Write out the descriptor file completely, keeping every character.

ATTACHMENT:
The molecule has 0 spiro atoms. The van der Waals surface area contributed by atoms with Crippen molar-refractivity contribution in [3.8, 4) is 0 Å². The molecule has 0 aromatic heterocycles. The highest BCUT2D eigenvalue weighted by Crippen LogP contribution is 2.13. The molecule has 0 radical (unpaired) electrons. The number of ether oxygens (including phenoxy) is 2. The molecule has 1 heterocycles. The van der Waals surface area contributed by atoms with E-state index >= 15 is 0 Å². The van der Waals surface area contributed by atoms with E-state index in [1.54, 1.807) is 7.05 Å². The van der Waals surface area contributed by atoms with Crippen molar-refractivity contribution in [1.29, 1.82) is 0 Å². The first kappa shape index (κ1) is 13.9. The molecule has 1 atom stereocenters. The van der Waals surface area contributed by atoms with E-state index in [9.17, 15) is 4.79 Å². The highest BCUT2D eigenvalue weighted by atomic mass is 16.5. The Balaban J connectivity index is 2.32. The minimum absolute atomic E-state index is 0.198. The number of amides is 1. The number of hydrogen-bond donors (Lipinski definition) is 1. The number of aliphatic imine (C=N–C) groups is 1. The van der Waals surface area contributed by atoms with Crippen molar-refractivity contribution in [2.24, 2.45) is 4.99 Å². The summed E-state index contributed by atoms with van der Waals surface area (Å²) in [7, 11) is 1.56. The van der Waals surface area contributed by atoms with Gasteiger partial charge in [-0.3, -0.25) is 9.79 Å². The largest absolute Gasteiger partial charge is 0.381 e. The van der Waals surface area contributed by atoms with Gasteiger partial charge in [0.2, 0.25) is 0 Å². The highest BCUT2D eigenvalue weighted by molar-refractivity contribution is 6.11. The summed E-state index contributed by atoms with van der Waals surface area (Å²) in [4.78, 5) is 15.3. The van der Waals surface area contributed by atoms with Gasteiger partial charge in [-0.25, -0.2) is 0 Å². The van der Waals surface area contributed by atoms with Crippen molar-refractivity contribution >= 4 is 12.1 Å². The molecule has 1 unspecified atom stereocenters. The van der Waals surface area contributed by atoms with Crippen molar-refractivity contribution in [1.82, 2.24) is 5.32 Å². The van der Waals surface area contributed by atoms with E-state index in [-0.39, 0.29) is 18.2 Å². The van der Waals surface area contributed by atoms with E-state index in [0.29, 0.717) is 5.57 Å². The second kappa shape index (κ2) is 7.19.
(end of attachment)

The molecule has 0 spiro atoms. The van der Waals surface area contributed by atoms with Crippen molar-refractivity contribution in [3.8, 4) is 0 Å². The molecule has 0 aromatic heterocycles. The highest BCUT2D eigenvalue weighted by Crippen LogP contribution is 2.13. The molecule has 0 radical (unpaired) electrons. The number of ether oxygens (including phenoxy) is 2. The molecule has 1 heterocycles. The van der Waals surface area contributed by atoms with E-state index >= 15 is 0 Å². The van der Waals surface area contributed by atoms with E-state index in [1.54, 1.807) is 7.05 Å². The van der Waals surface area contributed by atoms with Crippen molar-refractivity contribution in [1.29, 1.82) is 0 Å². The first kappa shape index (κ1) is 13.9. The molecule has 1 atom stereocenters. The van der Waals surface area contributed by atoms with E-state index in [9.17, 15) is 4.79 Å². The highest BCUT2D eigenvalue weighted by atomic mass is 16.5. The Balaban J connectivity index is 2.32. The minimum absolute atomic E-state index is 0.198. The number of amides is 1. The number of hydrogen-bond donors (Lipinski definition) is 1. The number of aliphatic imine (C=N–C) groups is 1. The van der Waals surface area contributed by atoms with Crippen molar-refractivity contribution in [2.24, 2.45) is 4.99 Å². The summed E-state index contributed by atoms with van der Waals surface area (Å²) in [7, 11) is 1.56. The van der Waals surface area contributed by atoms with Gasteiger partial charge in [-0.3, -0.25) is 9.79 Å². The largest absolute Gasteiger partial charge is 0.381 e. The van der Waals surface area contributed by atoms with Gasteiger partial charge in [0.2, 0.25) is 0 Å². The highest BCUT2D eigenvalue weighted by molar-refractivity contribution is 6.11. The summed E-state index contributed by atoms with van der Waals surface area (Å²) in [4.78, 5) is 15.3. The van der Waals surface area contributed by atoms with Gasteiger partial charge in [-0.25, -0.2) is 0 Å². The van der Waals surface area contributed by atoms with Crippen molar-refractivity contribution >= 4 is 12.1 Å². The molecule has 1 unspecified atom stereocenters. The van der Waals surface area contributed by atoms with Crippen molar-refractivity contribution in [1.82, 2.24) is 5.32 Å². The van der Waals surface area contributed by atoms with E-state index in [-0.39, 0.29) is 18.2 Å². The van der Waals surface area contributed by atoms with E-state index in [0.29, 0.717) is 5.57 Å². The second kappa shape index (κ2) is 7.19.